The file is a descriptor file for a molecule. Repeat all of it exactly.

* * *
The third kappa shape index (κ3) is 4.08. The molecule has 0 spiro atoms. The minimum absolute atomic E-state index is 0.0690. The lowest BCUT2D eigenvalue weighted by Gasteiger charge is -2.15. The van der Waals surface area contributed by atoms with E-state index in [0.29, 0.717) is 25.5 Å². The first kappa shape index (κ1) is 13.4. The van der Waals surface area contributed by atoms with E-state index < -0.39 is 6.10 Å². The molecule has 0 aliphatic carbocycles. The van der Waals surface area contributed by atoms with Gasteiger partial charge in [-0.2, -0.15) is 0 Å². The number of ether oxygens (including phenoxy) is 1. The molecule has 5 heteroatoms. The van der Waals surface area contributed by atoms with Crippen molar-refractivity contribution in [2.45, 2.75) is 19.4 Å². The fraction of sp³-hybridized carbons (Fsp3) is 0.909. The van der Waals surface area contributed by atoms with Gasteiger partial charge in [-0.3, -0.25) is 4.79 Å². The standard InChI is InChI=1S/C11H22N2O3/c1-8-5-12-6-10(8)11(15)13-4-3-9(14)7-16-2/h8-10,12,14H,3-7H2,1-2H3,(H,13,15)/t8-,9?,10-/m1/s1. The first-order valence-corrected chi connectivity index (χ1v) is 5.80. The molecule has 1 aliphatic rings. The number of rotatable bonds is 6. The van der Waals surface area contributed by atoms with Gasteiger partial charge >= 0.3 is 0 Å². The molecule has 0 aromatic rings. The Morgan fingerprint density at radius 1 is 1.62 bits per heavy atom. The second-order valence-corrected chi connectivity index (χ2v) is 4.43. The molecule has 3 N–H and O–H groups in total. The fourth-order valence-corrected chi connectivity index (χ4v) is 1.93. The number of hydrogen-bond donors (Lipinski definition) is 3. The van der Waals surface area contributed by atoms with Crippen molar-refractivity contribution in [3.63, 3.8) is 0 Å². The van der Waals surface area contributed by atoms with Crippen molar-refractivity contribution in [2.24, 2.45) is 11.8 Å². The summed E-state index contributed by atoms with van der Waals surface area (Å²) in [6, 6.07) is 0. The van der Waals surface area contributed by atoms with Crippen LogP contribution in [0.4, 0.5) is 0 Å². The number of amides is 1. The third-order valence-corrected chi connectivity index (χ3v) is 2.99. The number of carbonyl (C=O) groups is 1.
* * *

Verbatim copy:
The third kappa shape index (κ3) is 4.08. The molecule has 0 spiro atoms. The minimum absolute atomic E-state index is 0.0690. The lowest BCUT2D eigenvalue weighted by Gasteiger charge is -2.15. The van der Waals surface area contributed by atoms with E-state index in [0.29, 0.717) is 25.5 Å². The first kappa shape index (κ1) is 13.4. The van der Waals surface area contributed by atoms with E-state index < -0.39 is 6.10 Å². The molecule has 0 aliphatic carbocycles. The van der Waals surface area contributed by atoms with Gasteiger partial charge in [-0.2, -0.15) is 0 Å². The number of ether oxygens (including phenoxy) is 1. The molecule has 5 heteroatoms. The van der Waals surface area contributed by atoms with Crippen molar-refractivity contribution in [2.45, 2.75) is 19.4 Å². The fraction of sp³-hybridized carbons (Fsp3) is 0.909. The van der Waals surface area contributed by atoms with Gasteiger partial charge in [-0.3, -0.25) is 4.79 Å². The standard InChI is InChI=1S/C11H22N2O3/c1-8-5-12-6-10(8)11(15)13-4-3-9(14)7-16-2/h8-10,12,14H,3-7H2,1-2H3,(H,13,15)/t8-,9?,10-/m1/s1. The first-order valence-corrected chi connectivity index (χ1v) is 5.80. The molecule has 1 aliphatic rings. The number of rotatable bonds is 6. The van der Waals surface area contributed by atoms with Gasteiger partial charge >= 0.3 is 0 Å². The molecule has 0 aromatic rings. The Morgan fingerprint density at radius 1 is 1.62 bits per heavy atom. The second-order valence-corrected chi connectivity index (χ2v) is 4.43. The molecule has 3 N–H and O–H groups in total. The fourth-order valence-corrected chi connectivity index (χ4v) is 1.93. The number of hydrogen-bond donors (Lipinski definition) is 3. The van der Waals surface area contributed by atoms with Crippen molar-refractivity contribution in [3.63, 3.8) is 0 Å². The van der Waals surface area contributed by atoms with Crippen molar-refractivity contribution in [2.24, 2.45) is 11.8 Å². The summed E-state index contributed by atoms with van der Waals surface area (Å²) in [6, 6.07) is 0. The van der Waals surface area contributed by atoms with Crippen LogP contribution in [0.4, 0.5) is 0 Å². The number of amides is 1. The third-order valence-corrected chi connectivity index (χ3v) is 2.99. The number of carbonyl (C=O) groups is 1.